Crypto exchange Kraken ends staking programme and pays $30mn in SEC case

Crypto exchange Kraken will discontinue its crypto staking programme and pay $30mn in a settlement with the US Securities and Exchange Commission, as the regulator expands its crackdown on digital assets.

The settlement resolves claims from the SEC that Kraken — one of the best-known exchanges in the crypto industry — failed to register the offer and sale of their crypto asset programme. Investors would transfer crypto to Kraken, “staking” their tokens, in exchange for returns of up to as much as 21 per cent, the regulator said.

Kraken sold digital asset “staking services” to the public starting in 2019 and has marketed its staking investment scheme as “an easy-to-use platform”, the SEC said.

The exchange offered investors “outsized returns untethered to any economic realities”, Gurbir Grewal, the SEC’s director of the division of enforcement, said.

The SEC’s announcement follows industry fears of a broader crackdown on crypto staking. Brian Armstrong, chief of US-listed exchange Coinbase said he believed the SEC “getting rid” of staking for retail customers would be a “terrible path for the US”.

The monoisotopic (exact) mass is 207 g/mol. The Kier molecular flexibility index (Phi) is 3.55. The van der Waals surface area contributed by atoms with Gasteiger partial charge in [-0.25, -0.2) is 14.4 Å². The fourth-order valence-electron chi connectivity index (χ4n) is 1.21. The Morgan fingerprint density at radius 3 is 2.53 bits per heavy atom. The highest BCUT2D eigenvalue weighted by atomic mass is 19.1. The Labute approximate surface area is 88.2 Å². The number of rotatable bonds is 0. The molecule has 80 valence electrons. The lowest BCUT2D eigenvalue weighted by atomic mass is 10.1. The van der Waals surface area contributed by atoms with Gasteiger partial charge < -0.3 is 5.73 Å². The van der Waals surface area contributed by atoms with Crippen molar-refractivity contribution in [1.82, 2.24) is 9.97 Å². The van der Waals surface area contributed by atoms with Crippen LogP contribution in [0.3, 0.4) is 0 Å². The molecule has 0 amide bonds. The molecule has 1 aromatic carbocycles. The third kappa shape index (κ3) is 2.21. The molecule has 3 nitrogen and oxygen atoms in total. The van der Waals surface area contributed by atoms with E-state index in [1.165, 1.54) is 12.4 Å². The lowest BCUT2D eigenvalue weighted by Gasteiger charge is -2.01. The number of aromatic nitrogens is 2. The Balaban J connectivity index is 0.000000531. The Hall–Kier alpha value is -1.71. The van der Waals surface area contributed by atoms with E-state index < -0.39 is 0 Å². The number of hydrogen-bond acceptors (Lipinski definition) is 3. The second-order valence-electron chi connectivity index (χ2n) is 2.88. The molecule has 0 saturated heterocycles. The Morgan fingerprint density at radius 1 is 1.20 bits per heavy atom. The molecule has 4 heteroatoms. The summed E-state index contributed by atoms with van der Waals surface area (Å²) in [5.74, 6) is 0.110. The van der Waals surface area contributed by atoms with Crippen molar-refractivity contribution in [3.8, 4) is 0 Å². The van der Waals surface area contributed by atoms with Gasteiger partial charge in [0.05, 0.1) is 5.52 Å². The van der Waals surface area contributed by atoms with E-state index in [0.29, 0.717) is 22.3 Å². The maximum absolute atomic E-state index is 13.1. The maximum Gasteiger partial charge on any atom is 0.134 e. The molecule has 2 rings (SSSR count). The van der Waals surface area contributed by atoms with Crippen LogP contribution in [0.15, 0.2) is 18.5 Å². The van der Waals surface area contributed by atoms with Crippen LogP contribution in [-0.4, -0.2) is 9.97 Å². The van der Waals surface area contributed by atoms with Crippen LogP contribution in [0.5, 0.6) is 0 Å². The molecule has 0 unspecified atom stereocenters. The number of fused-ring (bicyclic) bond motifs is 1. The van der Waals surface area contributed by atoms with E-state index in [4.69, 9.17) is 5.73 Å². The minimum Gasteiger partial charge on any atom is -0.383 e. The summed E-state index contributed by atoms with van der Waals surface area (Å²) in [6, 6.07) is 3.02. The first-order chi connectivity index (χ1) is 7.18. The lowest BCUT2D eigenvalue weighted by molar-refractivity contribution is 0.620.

In a statement earlier this week, the SEC said emerging technologies and crypto assets were a priority for the regulator in 2023, describing the sphere as posing potential risks to investors and the integrity of US capital markets.

“Whether it’s through staking-as-a-service, lending, or other means, crypto intermediaries, when offering investment contracts in exchange for investors’ tokens, need to provide the proper disclosures and safeguards required by our securities laws,” SEC chair Gary Gensler said in a prepared statement.

Kraken, which neither admitted nor denied the SEC’s allegations, said it has agreed to end its on-chain staking services for US clients only. Staking services for non-US clients will “continue uninterrupted”, the exchange said.

The move against Kraken is the latest in a number of enforcement actions targeting what regulators have described as the sector’s failure to properly register crypto asset programmes in violation of securities rules. The SEC last month sued digital asset-trading group Genesis and Gemini, the crypto exchange founded by Cameron and Tyler Winklevoss, for not registering a crypto asset-lending scheme as a securities offering.

A few days later, crypto lender Nexo agreed to pay $45mn to settle SEC charges over similar violations. Its settlement followed a series of cease and desist orders the lender received from state regulators for allegedly offering unregistered securities.

The New York attorney-general’s office also sued Nexo for “falsely representing that it complies with applicable regulations and licensing requirements”.

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